I take one more deep, refreshing breath of the cool prairie air before I open the door. The sound of loud chatter, laughter, and some bickering fills my ears and it brings an immediate smile to my face. As I walk into the house, I am greeted by all my aunts preparing Easter lunch and giving me a million tasks to complete for them. The smell of turkey and stuffing is so invigorating it makes my stomach growl. Someone yells for everyone to go downstairs to eat and my cousins and I immediately push and shove each other to be the first in line to fill our plates while we are yelled at by our parents to let the little ones fill up first.
As we sit down with our plates heaping with food, all fifty of us are just a little bit quieter than before, ensuring the conversation doesn’t die between bites of food. Usually someone is bringing up old memories that make everyone laugh or teasing one of the cousins about getting into a relationship and settling down. Grandpa and my father come down the stairs arguing about the crops or the cows or whatever it is that day since there’s always something going on with the farm. One of my uncles asks my dad when they’re going to start seeding and that starts another heated conversation since it’s always too cold or too dry and something always seems to go wrong.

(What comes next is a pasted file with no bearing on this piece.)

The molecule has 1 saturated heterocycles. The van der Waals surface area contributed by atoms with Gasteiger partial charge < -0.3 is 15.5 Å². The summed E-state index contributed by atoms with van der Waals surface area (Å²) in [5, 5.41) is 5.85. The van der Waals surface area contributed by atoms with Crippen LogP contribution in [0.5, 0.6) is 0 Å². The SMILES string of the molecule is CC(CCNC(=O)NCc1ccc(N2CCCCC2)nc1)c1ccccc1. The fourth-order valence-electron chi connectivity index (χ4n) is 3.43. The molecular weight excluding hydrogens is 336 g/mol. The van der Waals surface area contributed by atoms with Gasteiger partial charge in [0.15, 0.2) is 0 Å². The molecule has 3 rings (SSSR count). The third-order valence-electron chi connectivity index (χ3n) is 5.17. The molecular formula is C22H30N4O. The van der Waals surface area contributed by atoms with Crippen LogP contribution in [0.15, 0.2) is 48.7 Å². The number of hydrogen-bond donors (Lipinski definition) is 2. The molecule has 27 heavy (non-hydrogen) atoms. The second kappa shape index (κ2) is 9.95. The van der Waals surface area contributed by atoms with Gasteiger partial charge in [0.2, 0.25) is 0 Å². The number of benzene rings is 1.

Someone yells across the room at the person standing at the dessert table to get them a piece of pie which is always returned with a, “No! You can get it yourself!” Even though they still cut them a piece and bring it over. The kids finish their food and start chasing each other around the tables yelling and screaming which makes their parents yell at them to get their asses outside. All of them run up the stairs still yelling and screaming. As their sounds drain out the sound of talking and laughter takes its place. It seems like whenever one sound goes away another replaces it. There’s never a quiet moment when we’re all together.
When the plates clear the sound of a deck of cards shuffling joins in with the talking. It’s tradition of playing asshole, ding, and pass the ace for hours and hours after lunch. My grandma loved playing cards so I guess that’s where the tradition came from. Within minutes of starting the game there’s some name calling, fights and usually a lot of yelling but it always ends in laughter.
The sound of cheering or disappointment can be heard from upstairs where the men are usually watching some sporting event (usually hockey). Having everyone together on the farm again always makes my grandpa happy even though he says we are all annoying and way too loud.
My family is filled with chaos, but it wouldn’t be home without it.